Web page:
“The Government” is a convenient, monolithic, and misleading view of the United States federal government, which can be decomposed into hundreds of organizations and thousands of departments employing millions of citizens. It is a massive system-of-systems, with different cultures, contracting implementations, and purchasing processes. Tough tech startups should approach with the mentality that there is probably much less interaction between and across agencies and departments than one would expect. As a vast organization, most parts of “the Government” aren’t fully aware of what the other parts are doing because of the division of labor.

The Primes, or the top contractors of the US Federal Government, include:

  1. Lockheed Martin
  2. Boeing
  3. General Dynamics
  4. Raytheon
  5. Northrop Grumman

The top five United States prime contractors are Lockheed Martin, Boeing, General Dynamics, Raytheon, and Northrop Grumman. For a sense of scale, I have noted MIT’s location as the #60 prime contractor, which is largely allocated to the Lincoln Laboratory, with its $1Bn USD obligated from the US federal government. However, when people refer to “The Primes”, it’s usually the top five to ten contractors, who account for twenty to thirty percent of federal dollar obligations.

Prime contracting and the influence primes can exert on the market existed prior to World War II. For example, Mark Wilson writes in The Business of Civil War’s chapter “The Trouble with Contracting” that in the United States between 1861 and 1865, many small farmers complained that, due to the wartime Union government asking for large lots of horses (on the scale of five thousand horses per order), the majority of farmers were effectively cut out from serving the war effort, though there were thousands of farmers who could feasibly provide twenty or thirty horses per farm, and thus tens of thousands of horses in aggregate.


Prime Survival

Ventures must be careful when working with the primes. Prime contractors will limit the growth of a startup as a natural survival mechanism, to exert control over potentially disruptive upstarts who may be thus limited in their abilities to subcontract with other primes or contract directly with the US government. Such means of influence may include invitations to participate in prime-hosted startup accelerators, incubators, subcontracting opportunities, and proof-of-concept demonstrations that tend to provide only short-term gains to a young venture, while primes benefit from using their name and resources to:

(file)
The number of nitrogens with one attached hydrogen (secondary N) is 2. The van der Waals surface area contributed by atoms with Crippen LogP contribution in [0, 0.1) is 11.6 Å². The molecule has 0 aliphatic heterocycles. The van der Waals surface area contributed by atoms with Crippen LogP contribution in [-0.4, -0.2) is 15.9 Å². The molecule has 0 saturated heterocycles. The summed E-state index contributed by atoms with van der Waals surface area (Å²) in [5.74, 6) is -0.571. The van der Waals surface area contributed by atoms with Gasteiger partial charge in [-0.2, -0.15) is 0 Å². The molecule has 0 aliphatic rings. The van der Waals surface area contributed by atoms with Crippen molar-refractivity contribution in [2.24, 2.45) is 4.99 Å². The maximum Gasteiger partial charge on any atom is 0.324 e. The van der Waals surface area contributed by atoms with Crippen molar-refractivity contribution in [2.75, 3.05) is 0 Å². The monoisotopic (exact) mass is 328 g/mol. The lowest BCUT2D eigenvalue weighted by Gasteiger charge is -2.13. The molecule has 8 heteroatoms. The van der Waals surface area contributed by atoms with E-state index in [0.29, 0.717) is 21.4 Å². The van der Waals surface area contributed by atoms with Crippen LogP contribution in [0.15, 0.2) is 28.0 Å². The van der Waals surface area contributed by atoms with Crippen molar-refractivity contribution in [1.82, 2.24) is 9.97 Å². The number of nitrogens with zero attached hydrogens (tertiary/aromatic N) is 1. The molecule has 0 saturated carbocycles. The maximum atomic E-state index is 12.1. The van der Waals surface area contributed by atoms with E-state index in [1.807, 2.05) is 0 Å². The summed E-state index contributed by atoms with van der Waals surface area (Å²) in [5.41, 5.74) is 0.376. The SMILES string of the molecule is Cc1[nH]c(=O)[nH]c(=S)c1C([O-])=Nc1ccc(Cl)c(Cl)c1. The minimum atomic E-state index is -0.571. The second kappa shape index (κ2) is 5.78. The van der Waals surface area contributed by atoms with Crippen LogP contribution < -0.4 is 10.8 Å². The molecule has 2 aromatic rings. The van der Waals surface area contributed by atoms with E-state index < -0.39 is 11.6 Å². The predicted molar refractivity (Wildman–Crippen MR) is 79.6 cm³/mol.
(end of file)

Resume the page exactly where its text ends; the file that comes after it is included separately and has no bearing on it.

1. a) identify breakout teams and their technologies,
  2. b) learn from and capitalize on access to those teams/technologies, and
  3. c) maintain or strengthen the military-industrial ecosystem that favors the incumbents.

This is not to be misconstrued as “bad” or “good”, but rather it is an emergent yet unsurprising behavior that Eisenhower et al foretold long ago. The national security innovation base has developed contract vehicles, marketing, and, perhaps most importantly, a sense of recognition that the frontier technology du jour may be housed not within a prime contractor’s skunkworks as was likely in the past, but rather literally within an entrepreneur’s house.

In the next post, I describe the environment in which any startup founder today must navigate.


This post is part of the Who’s Your Ally series, by Jonathan B. Miller, an MIT Innovation Initiative research affiliate.
Copyright © 2020 Jonathan B. Miller <>